Nonetheless, CAMANAVA does not and will never begin with floods and end with foods just like that. Something bigger and better will invade this densely populated area of Metro Manila.

 

Starting September 3, 2015, The FEAST, the weekly Catholic gathering of The Light of Jesus (LOJ) Family, will be embracing CAMANAVA to bring inspiring talks, lively worship and God’s joy.

FSANGANDAANAD2

 

With this additional family added to the LOJ community, I can’t help but reminisce the first time I attended the Feast in our town in Bulacan in 2010. (It was also the first day of The Feast!)

It was July 2010, more than a year since I finished College and also a year since I started looking for a job. I just also came out then from the hospital, physically, emotionally and spiritually drained. I felt hopeless after so many job interviews and job hunts. I felt helpless that I was already jobless and yet incurred another expenses to our family.

The Feast helped me get through my situation, little by little. As every series ended, I kept on asking a servant if there will be another series. Will there still be a Feast next week? was my question to the servant e-v-e-r-y Saturday. And the servant just keeps on saying yes. The Feast in our town keeps on coming every weekend until I was able to stand on my feet again and earned my first job.

The Feast introduced me to Jesus more. From then on, my life, no matter how hard it can get at times, remains beautiful and worth living. 😊

I was jobless then and it seemed like no company would like to have me. An insurance company even rejected me twice! (I applied again after six months because I thought they made a mistake. I mean, how can they not take me? Hahaha! I forgive them now. haha!)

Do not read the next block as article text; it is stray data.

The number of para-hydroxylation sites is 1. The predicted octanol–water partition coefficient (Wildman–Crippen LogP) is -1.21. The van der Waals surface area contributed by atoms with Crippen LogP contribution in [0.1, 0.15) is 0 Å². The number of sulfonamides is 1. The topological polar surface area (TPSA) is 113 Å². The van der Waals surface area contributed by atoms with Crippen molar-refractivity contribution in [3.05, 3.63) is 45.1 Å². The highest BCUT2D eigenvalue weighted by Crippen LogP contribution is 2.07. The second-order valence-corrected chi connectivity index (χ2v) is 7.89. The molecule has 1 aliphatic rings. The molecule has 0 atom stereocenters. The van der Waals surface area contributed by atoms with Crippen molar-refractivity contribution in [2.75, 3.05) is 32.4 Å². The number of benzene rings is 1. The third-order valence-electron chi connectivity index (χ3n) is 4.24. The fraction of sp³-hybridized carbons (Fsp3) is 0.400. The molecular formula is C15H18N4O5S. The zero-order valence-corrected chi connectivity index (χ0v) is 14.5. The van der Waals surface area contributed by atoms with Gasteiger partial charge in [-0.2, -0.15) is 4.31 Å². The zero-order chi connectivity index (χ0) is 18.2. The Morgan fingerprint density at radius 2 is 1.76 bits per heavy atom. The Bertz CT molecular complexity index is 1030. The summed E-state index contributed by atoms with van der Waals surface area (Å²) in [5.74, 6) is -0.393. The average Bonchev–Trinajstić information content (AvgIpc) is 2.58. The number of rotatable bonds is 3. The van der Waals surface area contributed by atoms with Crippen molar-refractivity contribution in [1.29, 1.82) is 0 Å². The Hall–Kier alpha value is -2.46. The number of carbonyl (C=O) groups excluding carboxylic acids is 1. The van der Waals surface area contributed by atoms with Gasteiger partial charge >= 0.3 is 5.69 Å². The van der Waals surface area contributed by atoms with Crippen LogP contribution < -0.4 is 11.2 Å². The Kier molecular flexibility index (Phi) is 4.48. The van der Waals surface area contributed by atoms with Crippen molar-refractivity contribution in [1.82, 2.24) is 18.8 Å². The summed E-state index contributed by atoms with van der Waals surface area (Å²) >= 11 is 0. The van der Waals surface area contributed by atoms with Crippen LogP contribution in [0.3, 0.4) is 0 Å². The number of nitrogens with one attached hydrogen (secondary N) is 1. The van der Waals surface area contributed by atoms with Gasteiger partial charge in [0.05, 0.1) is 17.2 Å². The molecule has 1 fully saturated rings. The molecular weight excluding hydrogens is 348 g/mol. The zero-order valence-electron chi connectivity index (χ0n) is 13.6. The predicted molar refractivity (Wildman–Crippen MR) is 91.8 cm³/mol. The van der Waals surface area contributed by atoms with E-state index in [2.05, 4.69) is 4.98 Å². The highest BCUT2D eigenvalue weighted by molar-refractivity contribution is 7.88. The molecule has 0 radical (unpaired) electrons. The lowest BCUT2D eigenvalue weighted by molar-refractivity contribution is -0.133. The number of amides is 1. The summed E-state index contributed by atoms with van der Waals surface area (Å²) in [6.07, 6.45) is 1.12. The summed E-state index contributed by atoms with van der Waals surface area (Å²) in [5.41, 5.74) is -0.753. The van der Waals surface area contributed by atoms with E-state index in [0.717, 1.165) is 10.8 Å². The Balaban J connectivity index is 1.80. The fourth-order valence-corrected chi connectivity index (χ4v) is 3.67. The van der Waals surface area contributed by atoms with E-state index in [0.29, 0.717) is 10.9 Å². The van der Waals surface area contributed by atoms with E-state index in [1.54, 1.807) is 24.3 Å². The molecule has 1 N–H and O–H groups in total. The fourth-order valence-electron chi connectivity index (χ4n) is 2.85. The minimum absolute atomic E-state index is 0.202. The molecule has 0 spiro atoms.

Today, I work for and with the topmost official of a corporation, as in President and CEO. How is that for a story? 😉

 

I am excited to hear and write more stories of victory, love, joy and mercy with The FEAST CAMANAVA at SM Sangandaan!

I am excited to witness how lives will change in these cities!

C’mon everyone, let’s taste and see how the Lord is good and faithful. See you on Saturday, 5:30 pm at Cinema 4 of SM Sangandaan.

Spread the news!

 

 

 

Provincia de Tawi-Tawi

Note: This will not be another travel blog with hotel and food ratings or recommendations where to go since I was only able to visit the place on official business, meaning, I was there to work. I was just blessed to squeeze in, as in squeeze in, some side fun trips.

 

The first time my officemate Cariz asked me to join the trip in Bongao, Tawi-Tawi was also the last time. I said yes right away. Though I had bits of apprehension, my curiosity about the province pervaded.

On Sunday before our trip, I asked my Light Group (friends from the Feast Bay Area) for their prayer that we may be safe in Bongao. After all, I don’t know what lies in the most southern tip part of the country. Will there be armed men like what the media tries to portray at times of the places in Mindanao? Is there a comfortable place? Will it be safe?